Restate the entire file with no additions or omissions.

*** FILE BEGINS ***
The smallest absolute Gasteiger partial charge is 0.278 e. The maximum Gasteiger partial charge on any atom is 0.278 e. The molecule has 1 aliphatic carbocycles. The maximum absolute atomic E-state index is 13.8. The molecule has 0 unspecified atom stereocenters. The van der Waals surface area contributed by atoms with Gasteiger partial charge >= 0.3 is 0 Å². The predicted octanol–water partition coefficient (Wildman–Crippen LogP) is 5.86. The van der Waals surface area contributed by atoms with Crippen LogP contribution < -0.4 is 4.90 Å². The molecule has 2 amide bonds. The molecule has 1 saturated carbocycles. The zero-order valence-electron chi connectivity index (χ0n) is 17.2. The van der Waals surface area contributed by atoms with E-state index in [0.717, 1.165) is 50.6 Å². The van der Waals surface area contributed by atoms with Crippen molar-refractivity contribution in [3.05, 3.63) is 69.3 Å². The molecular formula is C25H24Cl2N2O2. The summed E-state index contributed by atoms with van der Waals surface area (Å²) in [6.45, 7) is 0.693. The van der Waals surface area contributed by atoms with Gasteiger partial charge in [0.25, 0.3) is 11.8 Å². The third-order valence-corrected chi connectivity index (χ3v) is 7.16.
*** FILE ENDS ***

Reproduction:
The smallest absolute Gasteiger partial charge is 0.278 e. The maximum Gasteiger partial charge on any atom is 0.278 e. The molecule has 1 aliphatic carbocycles. The maximum absolute atomic E-state index is 13.8. The molecule has 0 unspecified atom stereocenters. The van der Waals surface area contributed by atoms with Gasteiger partial charge >= 0.3 is 0 Å². The predicted octanol–water partition coefficient (Wildman–Crippen LogP) is 5.86. The van der Waals surface area contributed by atoms with Crippen LogP contribution < -0.4 is 4.90 Å². The molecule has 2 amide bonds. The molecule has 1 saturated carbocycles. The zero-order valence-electron chi connectivity index (χ0n) is 17.2. The van der Waals surface area contributed by atoms with E-state index in [0.717, 1.165) is 50.6 Å². The van der Waals surface area contributed by atoms with Crippen molar-refractivity contribution in [3.05, 3.63) is 69.3 Å². The molecular formula is C25H24Cl2N2O2. The summed E-state index contributed by atoms with van der Waals surface area (Å²) in [6.45, 7) is 0.693. The van der Waals surface area contributed by atoms with Gasteiger partial charge in [0.25, 0.3) is 11.8 Å². The third-order valence-corrected chi connectivity index (χ3v) is 7.16.